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Thank you for the suggestions, I am still trying to learn exactly what signal format the remotely-located projector needs. I'm sure one of these methods will work.
Thanks Robert, That's what I need. I wasn't sure if I needed coax or some other type of cable and whether or not an amplifier is necessary for that distance.
I agree that the tape transport is a possible source of problems, especially as it ages. Currently, I record on chips using the Sony MRC recorder and on tape for backup. If I find I can use tape only, the problem is twice as serious because I play the tape back in the camera to capture it in my editor. The effect is to put twice the wear on the camera’s tape transport.
That’s interesting about the lengths being different. I haven’t seen that problem with chips versus tape recordings, but neither involves HDMI and I use 1080i.
I haven’t had any problems with the HDV format except that I noticed that recovery from a dropout takes quiet a few frames. I generally record on a chip using the Sony MRC recorder and on tape, too.
I got interested in the HDMI output when I read that green screening can sometimes experience artifacts with HDV and the 4:2:0 compression due to the low color resolution. I haven’t done any green screening, yet, so I don’t speak from experience. But it may come up.
I do all my editing with Adobe Premiere Pro on a PC with IEEE1394 and USB2.0 and 3.0 inputs. I have no problems capturing by playing tapes back in the camera connected to the PC via IEEE1394. How do you get the content from the Ninja into the editor? It looks to me like you just remove the Ninja’s hard drive and connect it to the PC. That would be perfect. But, file transfer is fine, too. I am not a fan of real-time transfer which I’m stuck with using tape.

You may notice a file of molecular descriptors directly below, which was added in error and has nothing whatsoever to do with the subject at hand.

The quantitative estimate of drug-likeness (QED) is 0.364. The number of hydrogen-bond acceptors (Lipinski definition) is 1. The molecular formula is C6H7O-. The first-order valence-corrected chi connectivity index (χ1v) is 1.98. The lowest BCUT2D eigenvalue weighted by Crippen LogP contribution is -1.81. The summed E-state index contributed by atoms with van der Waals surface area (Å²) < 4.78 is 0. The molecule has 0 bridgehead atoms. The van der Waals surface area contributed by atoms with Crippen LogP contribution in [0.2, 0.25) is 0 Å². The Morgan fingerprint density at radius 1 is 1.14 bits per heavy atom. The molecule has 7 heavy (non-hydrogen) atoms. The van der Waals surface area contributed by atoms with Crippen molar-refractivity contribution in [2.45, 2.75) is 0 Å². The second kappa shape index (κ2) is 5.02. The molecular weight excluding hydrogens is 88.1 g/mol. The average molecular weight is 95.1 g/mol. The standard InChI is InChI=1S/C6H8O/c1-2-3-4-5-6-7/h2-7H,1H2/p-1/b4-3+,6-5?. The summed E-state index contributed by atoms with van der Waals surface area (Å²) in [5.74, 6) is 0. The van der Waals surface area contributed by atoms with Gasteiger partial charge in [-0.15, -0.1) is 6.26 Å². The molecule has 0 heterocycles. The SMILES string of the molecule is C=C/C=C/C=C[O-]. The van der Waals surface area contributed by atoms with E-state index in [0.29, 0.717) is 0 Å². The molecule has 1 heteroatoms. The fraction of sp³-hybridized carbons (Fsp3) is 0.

Thanks in advance for all your help.
Thanks, that’s a big help.
I was referring to reducing his low light problem by using the lower shutter speed. It would give an extra f-stop. Using the shortest focal length on the zoom may also, depending on the lens and the focal length he was using, may give as much as another f-stop. Neither of these tricks will do anything for the motion problems although the slow shutter speed may make them appear different.
Thank you very much, I did not know any of that!
I checked the specs in the book that came with my camera, a Sony HVR-Z7u, and it doesn’t say what version of HDMI it is using. It only specifies a “Type A” HDMI connection which I believe refers to the connector style. Further, the book does not address the compression used on the tape, chip recorder or the HDMI output.
If I might pick your brain a little more, do you know how I can determine if the video signal at the HDMI port is actually better (higher color depth, less compression wider brightness range, wider bandwidth, etc) than the same signal recorded and played back using the camera’s internal HDV tape deck? My point is maybe the HDV tape is capturing all that the camera is capable of providing. If that is the case, there is no point in buying external wider bandwidth recorders because there is nothing more to capture. It would be like copying VHS tapes onto Blu Rays. The quality is still that of a VHS tape even though it is on a high def disc.
As an aside, I have not faced a quality problem yet as all my product has been supplied on DVDs. Nobody has ever wanted BluRay. Nevertheless, I find that editing at the highest possible quality level yields a better looking DVD. I have also found that the higher the quality of the original, the easier it is to fix up bad exposure, color etc.
Thanks again for your help,
Try setting the camera to 1080i to capture better fast motion. I don’t know if that will fix your problem, but I have found it better than any progressive setting for smooth fast motion. I have cameras with both cmos and ccd sensors and I don’t see a lot of difference between them although the cmos are slightly more sensitive.
The real issue is more about noise. Is a grainy picture really all that desirable? There is some software that can reduce noise (Red Giant for example), but getting good original footage is always best.
A trick you might try in low light situations is to set the shutter speed of the camera to 1/30 of a second if your camera allows it. Most cameras default to 1/60 of a second as their slowest speed, but often you can manually set 1/30. The 1/30 second will not degrade your ability to capture motion, but slower speeds will.
Another trick is simply to stand closer to the subject so you can use a shorter focal length on your zoom lens. This helps because many zooms lose aperture as their focal length is increased (i.e. you zoom to a more telephoto setting). Using the shortest possible focal length gives you the widest possible aperture.
Earl, NICE JOB!